An uncleared effect is a deposit made into a bank account but has not yet had funds pulled from the sender's account.
Uncleared Effects Details
Uncleared effects can take several days to process fully. When you deposit a large sum of money or a check into an account, your account will often show the funds as "available." When you scroll through the bank statement, however, it may list this transaction as pending. This is because the bank is waiting on approval from the sender's account. This can also be the case with other types of payment transactions.
The sender's bank may not clear an uncleared effect because there was an error in the check (the person depositing the check didn't validate it correctly), or because the sender did not have enough money in their account to write the check in the first place. When this happens, it is called a bounced check. When a check bounces, the sender's bank charges a fee to the person who wrote the check, and the person who deposited the check may also face a fee from their account. In addition to fees incurred by attempting to deposit a check that never cleared the sender's bank, you also risk over-drafting your own account. Overdrawing your account means withdrawing more money than is in the account. This pushes the balance into the negative. Over-drafted accounts also incur fees and interest from your bank.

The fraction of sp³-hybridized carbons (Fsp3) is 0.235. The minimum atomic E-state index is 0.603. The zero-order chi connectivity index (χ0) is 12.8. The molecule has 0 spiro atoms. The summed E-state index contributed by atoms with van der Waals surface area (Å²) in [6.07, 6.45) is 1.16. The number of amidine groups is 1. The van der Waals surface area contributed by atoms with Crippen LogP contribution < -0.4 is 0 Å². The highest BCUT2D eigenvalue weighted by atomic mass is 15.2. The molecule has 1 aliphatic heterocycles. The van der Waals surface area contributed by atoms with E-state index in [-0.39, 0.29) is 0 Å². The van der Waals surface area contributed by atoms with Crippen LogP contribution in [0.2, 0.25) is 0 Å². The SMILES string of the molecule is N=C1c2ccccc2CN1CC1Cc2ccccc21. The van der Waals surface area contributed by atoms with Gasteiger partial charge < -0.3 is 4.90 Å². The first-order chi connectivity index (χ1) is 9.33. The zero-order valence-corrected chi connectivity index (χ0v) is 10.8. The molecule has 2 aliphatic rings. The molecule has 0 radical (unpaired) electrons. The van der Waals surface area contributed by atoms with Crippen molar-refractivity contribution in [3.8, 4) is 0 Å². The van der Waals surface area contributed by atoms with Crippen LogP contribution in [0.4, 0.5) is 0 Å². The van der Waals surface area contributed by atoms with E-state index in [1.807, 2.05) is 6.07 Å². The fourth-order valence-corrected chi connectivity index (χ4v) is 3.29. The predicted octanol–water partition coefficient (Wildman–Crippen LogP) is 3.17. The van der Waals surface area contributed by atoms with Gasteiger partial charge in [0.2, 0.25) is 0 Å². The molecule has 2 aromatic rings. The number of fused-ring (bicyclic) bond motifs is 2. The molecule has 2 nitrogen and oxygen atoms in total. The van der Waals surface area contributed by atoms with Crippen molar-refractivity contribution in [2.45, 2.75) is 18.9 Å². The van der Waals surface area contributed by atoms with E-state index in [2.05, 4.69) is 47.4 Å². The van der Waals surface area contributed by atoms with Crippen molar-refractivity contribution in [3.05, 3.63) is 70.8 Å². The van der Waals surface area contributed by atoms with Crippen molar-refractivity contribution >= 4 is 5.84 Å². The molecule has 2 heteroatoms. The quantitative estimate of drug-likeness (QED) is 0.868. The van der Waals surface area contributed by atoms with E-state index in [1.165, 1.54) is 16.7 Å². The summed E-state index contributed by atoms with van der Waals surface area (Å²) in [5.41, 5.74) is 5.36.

Because of this, uncleared effects are a bit of a nuisance. However, it is a necessary nuisance. The bank needs to be able to prove that there are enough funds in a person's account to cover whatever transaction is being made. They don't operate on assumptions. If it's a particularly large check, they may even look into the identity of the person who wrote the check to make sure there isn't any fraudulent activity happening. So those 48 hours it takes for the bank to update your balance is worth it in the long run.
Example of Uncleared Effects
Sara received several checks in the mail for her birthday. The amount of the checks totaled $200.00. Sara made a trip to her bank and deposited the funds on a Monday. Sara's bank account had $400.00 in her account at the time of her deposit.
On Wednesday, her bank accepted the checks, and her account showed a total of $600.00. However, only her bank had accepted the funds at this time, not received them. The senders' banks had not yet had a chance to transfer funds from the sender's account to Sara's. Sara was an experienced account manager and knew to account for this time gap in her spending. Therefore, Sara waited until the following Monday to access the extra $200.00 in her account. When both banks had approved the transaction, the $200.00 deposit into Sara's account moved out of its "Pending" status.
Uncleared Effect vs. Outstanding Check
Whereas an uncleared effect may be an outstanding transaction (a transaction the bank hasn't processed yet), an outstanding check means something entirely different. An outstanding check is a check the recipient hasn't deposited yet. There is no transaction to process.